From Durango we were desert bound. With no expectations we drove to Canyonlands National Park. We were blown away at the beauty of the desert. Being mountain people we weren't sure what the desert would offer us and man oh man were we blown away. The park was stunning, but even more incredible was the campsite we found. After driving through the park's campsite that was full we headed outside of the park to a BLM road, which most lower 48 vagabonds swear by. No reservations, no official sites, just an open (typically dirt) road where it is legal to stay for up to 14 days for free. Coming from Alaska where the free camping possibilities are endless, we were shocked at how regulated and costly it can be to camp in the continental US, not to mention the lack of privacy or sense of being in the middle of nowhere. We set up camp just in time for sunset when the surrounding rock formations appeared to be on fire. The glow the sun glazed on the natural features that enveloped us was a sight we will not forget.

 Driving through Canyonlands.

Driving through Canyonlands.

 Morning view from the pop top.

Morning view from the pop top.

 Our favorite campsite thus far.

Our favorite campsite thus far.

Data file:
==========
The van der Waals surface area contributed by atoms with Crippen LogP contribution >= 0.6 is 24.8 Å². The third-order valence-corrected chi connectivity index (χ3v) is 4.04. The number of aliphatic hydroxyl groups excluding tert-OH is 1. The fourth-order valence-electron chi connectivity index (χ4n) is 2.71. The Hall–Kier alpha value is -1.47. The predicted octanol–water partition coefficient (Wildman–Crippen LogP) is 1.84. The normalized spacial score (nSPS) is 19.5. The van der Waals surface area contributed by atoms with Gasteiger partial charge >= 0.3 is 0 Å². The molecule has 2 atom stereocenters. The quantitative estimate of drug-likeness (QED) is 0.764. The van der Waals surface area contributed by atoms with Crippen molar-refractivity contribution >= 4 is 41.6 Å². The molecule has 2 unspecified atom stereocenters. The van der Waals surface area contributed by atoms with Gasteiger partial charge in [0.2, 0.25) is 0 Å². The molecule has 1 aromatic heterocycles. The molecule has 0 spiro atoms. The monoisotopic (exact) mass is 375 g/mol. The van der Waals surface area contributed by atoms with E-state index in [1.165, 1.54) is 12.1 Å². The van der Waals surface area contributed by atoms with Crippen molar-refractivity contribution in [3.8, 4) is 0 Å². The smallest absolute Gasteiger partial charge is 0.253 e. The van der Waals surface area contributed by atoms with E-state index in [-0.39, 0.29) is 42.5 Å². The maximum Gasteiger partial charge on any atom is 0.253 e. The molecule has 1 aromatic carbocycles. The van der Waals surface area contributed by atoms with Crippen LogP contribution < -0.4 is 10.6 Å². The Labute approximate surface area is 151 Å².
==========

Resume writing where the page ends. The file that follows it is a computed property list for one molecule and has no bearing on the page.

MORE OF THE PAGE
That was a Thursday night. Friday we drove to the town of Moab which was relatively disappointing. But what do we know, never judge a book by its cover and the surrounding area's recreational opportunities and scenery made up for that feel. Perhaps it was just the part of town we explored but it felt like much more of a tourist trap than we anticipated. It is rare to be in an area that reminds us of the strips of tourist consumerism as much as outside of Denali National Park, but I would say this was a close second. We visited an eerie bus graveyard/parts lot in Moab that has become more of a museum than a working shop. Let's just say we were dreaming of starting our restoration with even some of the oldest hunks of rotted steel, I mean buses, on the lot, as they had much less rust than what we started with. We hopped back in to ours and drove into Arches National Park. On a Friday afternoon. During spring break for much of the surrounding area. Yikes! It was a complete zoo. Kids screaming in the arches, parents screaming at their kids and other people's kids to get out of their child's photo, etc. Somehow the sights of the park seemed to drown out the madness enough for us to soak in the beauty. It was worth persevering through the Disneyland like feel of the crowds for the incredible arches, but it left us feeling incredibly fortunate. For many people this trip to Arches National Park is their yearly dose of 'nature' . It was a good reminder of how grateful we are for having been raised in a place and by parents who prioritize the importance of spending time in the great outdoors, a primary value for both of us and one that lead to the decision to embark on this trip.